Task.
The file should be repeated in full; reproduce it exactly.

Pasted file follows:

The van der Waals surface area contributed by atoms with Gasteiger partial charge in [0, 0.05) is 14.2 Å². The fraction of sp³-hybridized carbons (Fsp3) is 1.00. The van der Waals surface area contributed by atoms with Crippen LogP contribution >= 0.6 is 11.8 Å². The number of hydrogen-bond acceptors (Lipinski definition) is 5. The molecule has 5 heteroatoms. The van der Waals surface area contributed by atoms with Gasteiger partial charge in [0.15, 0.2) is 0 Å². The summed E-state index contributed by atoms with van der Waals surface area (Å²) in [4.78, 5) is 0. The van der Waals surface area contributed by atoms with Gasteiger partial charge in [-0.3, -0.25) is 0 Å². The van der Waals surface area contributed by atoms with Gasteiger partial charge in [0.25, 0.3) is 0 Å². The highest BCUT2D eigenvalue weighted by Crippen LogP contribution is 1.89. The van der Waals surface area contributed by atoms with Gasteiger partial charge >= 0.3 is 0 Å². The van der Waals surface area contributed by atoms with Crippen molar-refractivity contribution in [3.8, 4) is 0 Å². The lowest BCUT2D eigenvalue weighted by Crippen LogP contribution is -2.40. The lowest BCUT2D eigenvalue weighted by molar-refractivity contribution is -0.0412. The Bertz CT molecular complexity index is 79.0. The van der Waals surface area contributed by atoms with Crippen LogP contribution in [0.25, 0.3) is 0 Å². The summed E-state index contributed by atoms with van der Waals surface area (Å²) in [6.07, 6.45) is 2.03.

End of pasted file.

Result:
The van der Waals surface area contributed by atoms with Gasteiger partial charge in [0, 0.05) is 14.2 Å². The fraction of sp³-hybridized carbons (Fsp3) is 1.00. The van der Waals surface area contributed by atoms with Crippen LogP contribution >= 0.6 is 11.8 Å². The number of hydrogen-bond acceptors (Lipinski definition) is 5. The molecule has 5 heteroatoms. The van der Waals surface area contributed by atoms with Gasteiger partial charge in [0.15, 0.2) is 0 Å². The summed E-state index contributed by atoms with van der Waals surface area (Å²) in [4.78, 5) is 0. The van der Waals surface area contributed by atoms with Gasteiger partial charge in [-0.3, -0.25) is 0 Å². The van der Waals surface area contributed by atoms with Gasteiger partial charge in [0.25, 0.3) is 0 Å². The highest BCUT2D eigenvalue weighted by Crippen LogP contribution is 1.89. The van der Waals surface area contributed by atoms with Gasteiger partial charge >= 0.3 is 0 Å². The van der Waals surface area contributed by atoms with Crippen molar-refractivity contribution in [3.8, 4) is 0 Å². The lowest BCUT2D eigenvalue weighted by Crippen LogP contribution is -2.40. The lowest BCUT2D eigenvalue weighted by molar-refractivity contribution is -0.0412. The Bertz CT molecular complexity index is 79.0. The van der Waals surface area contributed by atoms with Crippen LogP contribution in [0.25, 0.3) is 0 Å². The summed E-state index contributed by atoms with van der Waals surface area (Å²) in [6.07, 6.45) is 2.03.